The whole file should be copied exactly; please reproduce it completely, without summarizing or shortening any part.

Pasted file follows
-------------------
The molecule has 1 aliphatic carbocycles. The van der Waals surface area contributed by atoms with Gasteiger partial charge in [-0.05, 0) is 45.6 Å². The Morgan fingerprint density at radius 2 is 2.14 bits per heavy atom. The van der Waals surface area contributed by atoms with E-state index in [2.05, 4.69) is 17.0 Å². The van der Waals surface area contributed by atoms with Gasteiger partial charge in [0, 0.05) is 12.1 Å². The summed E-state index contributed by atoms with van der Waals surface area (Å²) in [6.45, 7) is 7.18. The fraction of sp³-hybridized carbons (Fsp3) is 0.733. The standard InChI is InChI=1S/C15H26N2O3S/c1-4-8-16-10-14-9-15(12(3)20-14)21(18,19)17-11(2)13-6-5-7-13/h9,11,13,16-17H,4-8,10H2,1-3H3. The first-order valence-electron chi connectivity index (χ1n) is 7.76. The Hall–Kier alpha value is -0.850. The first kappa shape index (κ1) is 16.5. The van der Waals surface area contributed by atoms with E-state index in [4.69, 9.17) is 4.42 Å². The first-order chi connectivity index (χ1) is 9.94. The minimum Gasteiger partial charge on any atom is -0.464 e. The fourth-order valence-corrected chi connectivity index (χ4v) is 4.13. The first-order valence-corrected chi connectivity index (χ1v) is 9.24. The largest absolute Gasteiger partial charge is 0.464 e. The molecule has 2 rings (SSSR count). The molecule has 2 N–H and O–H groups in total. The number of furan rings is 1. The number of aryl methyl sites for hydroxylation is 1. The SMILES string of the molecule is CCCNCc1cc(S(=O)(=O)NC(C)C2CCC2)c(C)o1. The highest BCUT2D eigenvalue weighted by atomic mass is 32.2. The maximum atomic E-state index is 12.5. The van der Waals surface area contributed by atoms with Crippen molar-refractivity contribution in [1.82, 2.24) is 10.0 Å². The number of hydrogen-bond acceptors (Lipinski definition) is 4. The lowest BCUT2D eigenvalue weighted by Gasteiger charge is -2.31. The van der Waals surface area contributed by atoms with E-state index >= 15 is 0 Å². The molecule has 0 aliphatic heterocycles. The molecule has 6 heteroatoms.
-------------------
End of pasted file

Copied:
The molecule has 1 aliphatic carbocycles. The van der Waals surface area contributed by atoms with Gasteiger partial charge in [-0.05, 0) is 45.6 Å². The Morgan fingerprint density at radius 2 is 2.14 bits per heavy atom. The van der Waals surface area contributed by atoms with E-state index in [2.05, 4.69) is 17.0 Å². The van der Waals surface area contributed by atoms with Gasteiger partial charge in [0, 0.05) is 12.1 Å². The summed E-state index contributed by atoms with van der Waals surface area (Å²) in [6.45, 7) is 7.18. The fraction of sp³-hybridized carbons (Fsp3) is 0.733. The standard InChI is InChI=1S/C15H26N2O3S/c1-4-8-16-10-14-9-15(12(3)20-14)21(18,19)17-11(2)13-6-5-7-13/h9,11,13,16-17H,4-8,10H2,1-3H3. The first-order valence-electron chi connectivity index (χ1n) is 7.76. The Hall–Kier alpha value is -0.850. The first kappa shape index (κ1) is 16.5. The van der Waals surface area contributed by atoms with E-state index in [4.69, 9.17) is 4.42 Å². The first-order chi connectivity index (χ1) is 9.94. The minimum Gasteiger partial charge on any atom is -0.464 e. The fourth-order valence-corrected chi connectivity index (χ4v) is 4.13. The first-order valence-corrected chi connectivity index (χ1v) is 9.24. The largest absolute Gasteiger partial charge is 0.464 e. The molecule has 2 rings (SSSR count). The molecule has 2 N–H and O–H groups in total. The number of furan rings is 1. The number of aryl methyl sites for hydroxylation is 1. The SMILES string of the molecule is CCCNCc1cc(S(=O)(=O)NC(C)C2CCC2)c(C)o1. The highest BCUT2D eigenvalue weighted by atomic mass is 32.2. The maximum atomic E-state index is 12.5. The van der Waals surface area contributed by atoms with Crippen molar-refractivity contribution in [1.82, 2.24) is 10.0 Å². The number of hydrogen-bond acceptors (Lipinski definition) is 4. The lowest BCUT2D eigenvalue weighted by Gasteiger charge is -2.31. The van der Waals surface area contributed by atoms with E-state index >= 15 is 0 Å². The molecule has 0 aliphatic heterocycles. The molecule has 6 heteroatoms.